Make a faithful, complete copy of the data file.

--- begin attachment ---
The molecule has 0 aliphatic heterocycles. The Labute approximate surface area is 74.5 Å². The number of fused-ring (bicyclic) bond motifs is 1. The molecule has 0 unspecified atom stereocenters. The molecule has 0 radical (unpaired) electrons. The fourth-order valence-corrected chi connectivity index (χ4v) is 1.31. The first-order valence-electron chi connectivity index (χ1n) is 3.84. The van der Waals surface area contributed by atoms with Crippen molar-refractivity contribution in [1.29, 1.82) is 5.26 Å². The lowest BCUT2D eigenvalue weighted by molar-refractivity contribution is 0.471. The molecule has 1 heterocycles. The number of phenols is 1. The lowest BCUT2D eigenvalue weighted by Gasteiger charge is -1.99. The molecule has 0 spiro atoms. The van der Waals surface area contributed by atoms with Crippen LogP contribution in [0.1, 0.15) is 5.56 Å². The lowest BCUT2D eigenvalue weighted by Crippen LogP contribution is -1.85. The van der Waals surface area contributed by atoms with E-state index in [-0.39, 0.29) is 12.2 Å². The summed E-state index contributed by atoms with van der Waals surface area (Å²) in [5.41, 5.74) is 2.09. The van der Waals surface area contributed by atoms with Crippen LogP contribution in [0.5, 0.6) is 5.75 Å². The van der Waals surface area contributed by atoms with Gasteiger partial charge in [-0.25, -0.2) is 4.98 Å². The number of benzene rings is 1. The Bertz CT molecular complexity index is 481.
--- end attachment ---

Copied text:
The molecule has 0 aliphatic heterocycles. The Labute approximate surface area is 74.5 Å². The number of fused-ring (bicyclic) bond motifs is 1. The molecule has 0 unspecified atom stereocenters. The molecule has 0 radical (unpaired) electrons. The fourth-order valence-corrected chi connectivity index (χ4v) is 1.31. The first-order valence-electron chi connectivity index (χ1n) is 3.84. The van der Waals surface area contributed by atoms with Crippen molar-refractivity contribution in [1.29, 1.82) is 5.26 Å². The lowest BCUT2D eigenvalue weighted by molar-refractivity contribution is 0.471. The molecule has 1 heterocycles. The number of phenols is 1. The lowest BCUT2D eigenvalue weighted by Gasteiger charge is -1.99. The molecule has 0 spiro atoms. The van der Waals surface area contributed by atoms with Crippen LogP contribution in [0.1, 0.15) is 5.56 Å². The lowest BCUT2D eigenvalue weighted by Crippen LogP contribution is -1.85. The van der Waals surface area contributed by atoms with E-state index in [-0.39, 0.29) is 12.2 Å². The summed E-state index contributed by atoms with van der Waals surface area (Å²) in [5.41, 5.74) is 2.09. The van der Waals surface area contributed by atoms with Crippen LogP contribution in [0.5, 0.6) is 5.75 Å². The van der Waals surface area contributed by atoms with Gasteiger partial charge in [-0.25, -0.2) is 4.98 Å². The number of benzene rings is 1. The Bertz CT molecular complexity index is 481.